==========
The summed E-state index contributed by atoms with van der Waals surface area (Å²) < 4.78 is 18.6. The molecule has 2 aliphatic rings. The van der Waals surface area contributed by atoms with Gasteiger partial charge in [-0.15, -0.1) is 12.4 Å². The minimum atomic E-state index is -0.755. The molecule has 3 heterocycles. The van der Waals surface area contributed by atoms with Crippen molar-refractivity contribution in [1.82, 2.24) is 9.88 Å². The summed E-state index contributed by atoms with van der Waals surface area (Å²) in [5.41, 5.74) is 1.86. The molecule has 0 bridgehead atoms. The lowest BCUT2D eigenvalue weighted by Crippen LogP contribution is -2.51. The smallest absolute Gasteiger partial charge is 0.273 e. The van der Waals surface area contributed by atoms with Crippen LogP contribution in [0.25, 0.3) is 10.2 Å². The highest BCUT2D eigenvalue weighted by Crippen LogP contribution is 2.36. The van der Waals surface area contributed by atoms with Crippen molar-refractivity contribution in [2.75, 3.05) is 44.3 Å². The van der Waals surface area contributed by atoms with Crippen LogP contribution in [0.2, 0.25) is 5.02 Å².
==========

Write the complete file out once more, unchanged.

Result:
The summed E-state index contributed by atoms with van der Waals surface area (Å²) < 4.78 is 18.6. The molecule has 2 aliphatic rings. The van der Waals surface area contributed by atoms with Gasteiger partial charge in [-0.15, -0.1) is 12.4 Å². The minimum atomic E-state index is -0.755. The molecule has 3 heterocycles. The van der Waals surface area contributed by atoms with Crippen molar-refractivity contribution in [1.82, 2.24) is 9.88 Å². The summed E-state index contributed by atoms with van der Waals surface area (Å²) in [5.41, 5.74) is 1.86. The molecule has 0 bridgehead atoms. The lowest BCUT2D eigenvalue weighted by Crippen LogP contribution is -2.51. The smallest absolute Gasteiger partial charge is 0.273 e. The van der Waals surface area contributed by atoms with Crippen LogP contribution in [0.25, 0.3) is 10.2 Å². The highest BCUT2D eigenvalue weighted by Crippen LogP contribution is 2.36. The van der Waals surface area contributed by atoms with Crippen molar-refractivity contribution in [2.75, 3.05) is 44.3 Å². The van der Waals surface area contributed by atoms with Crippen LogP contribution in [0.2, 0.25) is 5.02 Å².